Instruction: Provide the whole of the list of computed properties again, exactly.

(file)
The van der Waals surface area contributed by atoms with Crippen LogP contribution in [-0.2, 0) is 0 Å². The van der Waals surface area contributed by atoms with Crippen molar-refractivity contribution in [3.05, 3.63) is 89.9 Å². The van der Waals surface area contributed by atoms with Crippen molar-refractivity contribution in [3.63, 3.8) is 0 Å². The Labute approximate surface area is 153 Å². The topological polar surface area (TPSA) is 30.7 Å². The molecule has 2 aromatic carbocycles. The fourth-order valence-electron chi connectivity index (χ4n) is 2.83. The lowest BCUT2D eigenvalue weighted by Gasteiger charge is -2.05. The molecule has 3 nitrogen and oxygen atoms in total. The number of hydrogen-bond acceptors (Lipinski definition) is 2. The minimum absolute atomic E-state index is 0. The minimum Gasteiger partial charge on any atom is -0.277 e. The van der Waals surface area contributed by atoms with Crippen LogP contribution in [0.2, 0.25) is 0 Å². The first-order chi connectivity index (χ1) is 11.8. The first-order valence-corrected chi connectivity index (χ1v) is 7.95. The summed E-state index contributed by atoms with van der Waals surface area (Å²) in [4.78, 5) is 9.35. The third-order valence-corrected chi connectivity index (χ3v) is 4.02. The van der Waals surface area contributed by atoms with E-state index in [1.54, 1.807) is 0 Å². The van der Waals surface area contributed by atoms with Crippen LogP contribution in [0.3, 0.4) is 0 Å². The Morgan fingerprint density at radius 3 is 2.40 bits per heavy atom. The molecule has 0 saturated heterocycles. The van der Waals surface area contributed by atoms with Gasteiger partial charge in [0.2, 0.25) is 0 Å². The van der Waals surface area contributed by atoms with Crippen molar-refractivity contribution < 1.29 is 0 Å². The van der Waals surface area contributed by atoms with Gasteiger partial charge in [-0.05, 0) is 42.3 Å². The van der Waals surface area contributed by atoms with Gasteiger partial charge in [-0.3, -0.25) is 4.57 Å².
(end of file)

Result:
The van der Waals surface area contributed by atoms with Crippen LogP contribution in [-0.2, 0) is 0 Å². The van der Waals surface area contributed by atoms with Crippen molar-refractivity contribution in [3.05, 3.63) is 89.9 Å². The van der Waals surface area contributed by atoms with Crippen molar-refractivity contribution in [3.63, 3.8) is 0 Å². The Labute approximate surface area is 153 Å². The topological polar surface area (TPSA) is 30.7 Å². The molecule has 2 aromatic carbocycles. The fourth-order valence-electron chi connectivity index (χ4n) is 2.83. The lowest BCUT2D eigenvalue weighted by Gasteiger charge is -2.05. The molecule has 3 nitrogen and oxygen atoms in total. The number of hydrogen-bond acceptors (Lipinski definition) is 2. The minimum absolute atomic E-state index is 0. The minimum Gasteiger partial charge on any atom is -0.277 e. The van der Waals surface area contributed by atoms with Crippen LogP contribution in [0.2, 0.25) is 0 Å². The first-order chi connectivity index (χ1) is 11.8. The first-order valence-corrected chi connectivity index (χ1v) is 7.95. The summed E-state index contributed by atoms with van der Waals surface area (Å²) in [4.78, 5) is 9.35. The third-order valence-corrected chi connectivity index (χ3v) is 4.02. The van der Waals surface area contributed by atoms with E-state index in [1.54, 1.807) is 0 Å². The van der Waals surface area contributed by atoms with Crippen LogP contribution in [0.3, 0.4) is 0 Å². The Morgan fingerprint density at radius 3 is 2.40 bits per heavy atom. The molecule has 0 saturated heterocycles. The van der Waals surface area contributed by atoms with Gasteiger partial charge in [0.2, 0.25) is 0 Å². The van der Waals surface area contributed by atoms with Crippen molar-refractivity contribution < 1.29 is 0 Å². The van der Waals surface area contributed by atoms with Gasteiger partial charge in [-0.05, 0) is 42.3 Å². The van der Waals surface area contributed by atoms with Gasteiger partial charge in [-0.3, -0.25) is 4.57 Å².